Tracking must provide 'symmetric' benefits, says Nike FuelBand developer

Don't fight tracking devices, advises R/GA group executive creative director, Noel Billig

Noel Billig (left) led development on the Nike FuelBand as group executive creative director at R/GA.

Noel Billig (left) led development on the Nike FuelBand as group executive creative director at R/GA.

Humans won’t mind being tracked by machines if the tracking provides them with sufficient benefits, according to the developer of the Nike FuelBand.

It’s easy to imagine a “scary future” in which devices are constantly tracking people, said Noel Billig, group executive creative director at R/GA said this afternoon at a Vivid Sydney event on startups and the Internet of Things.

“What we need to do is not try to fight these kind of things – because we’re not going to win – and instead figure out how to harness these tracking technologies and ensure they’re delivering symmetric benefit.”

“The benefit of tracking is not simply going to a few companies or a governments that are doing the tracking but that the tracking is actually benefiting us individually.”

Already today, many people don’t like being tracked by stores and other businesses for marketing purposes, he said.

But tracking could have benefits if used for other purposes, he said. For example, it could be useful if a device tapped into healthcare data to make recommendations of what food to buy at a supermarket, he said.

The goal of the Nike FuelBand – a wearable wristband that measures and tracks stats about a user’s physical activity during the day – was to create a device that provided mutual benefits to the user and to Nike, said Billig.

The precursor to FuelBand was Nike+, a sensor built into running shoes that synced with the Apple iPod Nano. Billig said he learned from that experience that the tracking product’s success “wasn’t just about the technology itself by an acknowledgement that measurement equals motivation.”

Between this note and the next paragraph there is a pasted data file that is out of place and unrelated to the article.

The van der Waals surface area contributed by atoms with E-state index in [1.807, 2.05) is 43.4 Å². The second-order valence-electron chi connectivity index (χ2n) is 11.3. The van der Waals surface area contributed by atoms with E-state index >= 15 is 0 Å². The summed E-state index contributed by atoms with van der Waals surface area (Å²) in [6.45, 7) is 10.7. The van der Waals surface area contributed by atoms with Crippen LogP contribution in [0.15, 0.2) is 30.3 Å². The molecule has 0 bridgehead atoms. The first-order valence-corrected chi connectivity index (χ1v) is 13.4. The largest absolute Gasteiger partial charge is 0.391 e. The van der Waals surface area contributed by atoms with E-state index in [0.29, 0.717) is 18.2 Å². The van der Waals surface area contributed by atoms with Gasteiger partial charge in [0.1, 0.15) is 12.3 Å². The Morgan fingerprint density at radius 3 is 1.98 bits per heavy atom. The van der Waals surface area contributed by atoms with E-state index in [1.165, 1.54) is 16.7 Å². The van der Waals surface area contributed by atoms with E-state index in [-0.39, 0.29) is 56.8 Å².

R/GA and Nike developed FuelBand to be a “badge” that users would be “proud to wear,” Billig said. He didn’t want it to look like a medical device that made the user seem like they had to wear it because were unhealthy, he said. The vision was to make putting on the FuelBand in the morning as essential as remembering to take a user’s keys, phone and wallet, he added.

After taking a critical look at product at the end of development, the developers did additional work to add more fun to the product, he said. So the developers added Fuely, a mascot that would appear in animations to celebrate user achievements.

Nike has recently announced it is getting rid of its FuelBand hardware division, but Billig said this was not a sign that Nike was backing away from fitness tracking devices.

“This isn’t Nike retreating from anything,” he said. He compared the move to when Nike stopped putting Nike+ in shoes and moved to a mobile app using the smartphone’s GPS chip.

In this light, Nike’s goal seems rather to innovate and “switch with the times,” he said.

Adam Bender covers startup and business tech issues for Techworld and is the author of dystopian sci-fi novels We, The Watched and Divided We Fall. Follow him on Twitter: @WatchAdam

Follow Techworld Australia on Twitter: @Techworld_AU

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Tags wearable devicessurveillancetrackingsecurityInternet of Things (IoT)Nike FuelBandR/GAfitnessmobileprivacy

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